Yes, this paints a picture of Duhem that seems helpful and enlightening. Its a picture where we don't need to be really radical about holism, or repeat some of the post-Kuhn era's excessive claims about underdetermination, in order to appreciate the force of your main points. It leaves open a kind of radicalness, but I think in a somewhat different direction than radicalism about holism.

I mean that it leaves open a radicalism about the "bon sens" more akin to Lynn Holt's "aretaic account of the role of apprehension in inquiry." I see some analogies between how you and Abrol want to use the bon sens, and what Lynn's central argument of his book in favor of "a conception of reason in which reason is primarily apprehensive, secondarily discursive and calculative," and that "contemporary virtue epistemology fails to conceive of virtue as an achievement available only to a few with the right combination of potential, education, experience and hard work" because it assimilates it "to a skill which anyone could learn or a reliable mechanism which anyone could possess" (p. 3). I can't explain all that is radical in Lynn's approach, but think you'd benefit from looking at his book. But part of what's radical in it is that he thinks out attitudes of respect towards science "are routinely coupled with a methodological conception of reason" that smacks of scientism; the alternative is to show that this routine coupling is mistaken, and that "the exercise of apprehensive reason [Aristotelian modes of reasoning] accounts for what are taken to be scientific successes [i.e., successes of its method or methods." Is this, as I suspect, close to your own view, as here the issue of reliabilism's faults, which Abrol wanted to push, seem closely engaged?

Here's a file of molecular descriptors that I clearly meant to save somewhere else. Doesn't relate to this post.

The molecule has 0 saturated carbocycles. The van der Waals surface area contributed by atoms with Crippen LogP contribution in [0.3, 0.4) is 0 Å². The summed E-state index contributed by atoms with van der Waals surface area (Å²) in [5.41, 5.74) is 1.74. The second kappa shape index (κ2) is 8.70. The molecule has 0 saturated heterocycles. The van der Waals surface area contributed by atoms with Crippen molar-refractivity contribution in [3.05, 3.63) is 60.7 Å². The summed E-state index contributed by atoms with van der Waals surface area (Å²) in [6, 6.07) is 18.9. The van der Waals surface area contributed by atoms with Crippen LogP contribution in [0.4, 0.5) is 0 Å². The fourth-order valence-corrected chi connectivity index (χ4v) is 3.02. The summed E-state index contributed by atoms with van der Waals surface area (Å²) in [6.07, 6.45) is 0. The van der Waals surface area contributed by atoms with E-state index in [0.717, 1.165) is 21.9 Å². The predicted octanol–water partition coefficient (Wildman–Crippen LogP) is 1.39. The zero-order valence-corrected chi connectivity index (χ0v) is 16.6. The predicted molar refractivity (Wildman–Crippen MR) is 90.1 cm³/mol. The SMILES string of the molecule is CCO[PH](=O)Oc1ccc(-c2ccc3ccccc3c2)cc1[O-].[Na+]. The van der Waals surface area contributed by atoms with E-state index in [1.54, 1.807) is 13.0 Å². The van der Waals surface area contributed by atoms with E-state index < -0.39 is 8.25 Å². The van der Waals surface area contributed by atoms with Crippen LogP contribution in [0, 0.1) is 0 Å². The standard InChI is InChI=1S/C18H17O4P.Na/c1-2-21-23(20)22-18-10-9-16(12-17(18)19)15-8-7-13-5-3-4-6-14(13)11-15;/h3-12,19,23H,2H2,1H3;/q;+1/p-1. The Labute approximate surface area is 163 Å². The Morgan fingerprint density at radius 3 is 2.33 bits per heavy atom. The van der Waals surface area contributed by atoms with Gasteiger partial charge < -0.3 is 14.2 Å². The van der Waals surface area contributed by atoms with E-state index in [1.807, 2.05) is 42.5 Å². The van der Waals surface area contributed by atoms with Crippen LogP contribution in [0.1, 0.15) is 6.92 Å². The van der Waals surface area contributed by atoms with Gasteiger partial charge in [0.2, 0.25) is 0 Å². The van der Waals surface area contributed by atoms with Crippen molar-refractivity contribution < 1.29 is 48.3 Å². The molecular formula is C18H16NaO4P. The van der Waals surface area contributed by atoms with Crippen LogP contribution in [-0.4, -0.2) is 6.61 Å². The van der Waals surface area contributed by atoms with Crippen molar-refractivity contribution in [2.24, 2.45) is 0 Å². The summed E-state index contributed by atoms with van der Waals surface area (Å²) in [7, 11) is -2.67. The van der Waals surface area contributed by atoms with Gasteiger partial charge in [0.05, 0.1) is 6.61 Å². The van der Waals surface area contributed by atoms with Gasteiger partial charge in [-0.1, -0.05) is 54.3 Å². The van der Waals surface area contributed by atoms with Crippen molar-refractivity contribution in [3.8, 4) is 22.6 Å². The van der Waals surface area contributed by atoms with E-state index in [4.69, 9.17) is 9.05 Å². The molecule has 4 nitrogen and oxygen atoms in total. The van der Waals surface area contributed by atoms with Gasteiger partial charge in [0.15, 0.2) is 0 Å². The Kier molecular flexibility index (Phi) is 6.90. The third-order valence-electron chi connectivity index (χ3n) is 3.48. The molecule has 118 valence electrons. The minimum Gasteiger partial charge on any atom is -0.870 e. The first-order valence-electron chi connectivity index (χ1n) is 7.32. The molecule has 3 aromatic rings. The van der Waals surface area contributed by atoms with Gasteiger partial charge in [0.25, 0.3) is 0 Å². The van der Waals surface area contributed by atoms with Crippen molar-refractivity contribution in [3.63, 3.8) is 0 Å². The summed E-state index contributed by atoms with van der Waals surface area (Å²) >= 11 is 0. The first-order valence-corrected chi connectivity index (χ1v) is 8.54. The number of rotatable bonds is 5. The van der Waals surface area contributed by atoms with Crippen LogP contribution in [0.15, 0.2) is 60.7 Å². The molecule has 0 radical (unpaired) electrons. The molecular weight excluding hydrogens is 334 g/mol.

October 24, 2006 | Registered CommenterGuy Axtell
David Stump's published paper "Pierre Duhem's Virtue Epistemology"(2007) is available at

Milena Ivanova's "Pierre Duhem’s good sense as a guide to theory choice," partly a development of and response to Stump, is available at

Abstract: This paper examines Duhem’s concept of good sense as an attempt to support a non rule-governed
account of rationality in theory choice. Faced with the underdetermination of theory by evidence thesis
and the continuity thesis, Duhem tried to account for the ability of scientists to choose theories that continuously
grow to a natural classification. I will examine the concept of good sense and the problems that
stem from it. I will also present a recent attempt by David Stump to link good sense to virtue epistemology.
I will argue that even though this approach can be useful for the better comprehension of the concept
of good sense, there are some substantial differences between virtue epistemologists and Duhem. In
the light of this reconstruction of good sense, I will propose a possible way to interpret the concept of
good sense, which overcomes the noted problems and fits better with Duhem’s views on scientific
method and motivation in developing the concept of good sense.
July 22, 2010 | Registered CommenterGuy Axtell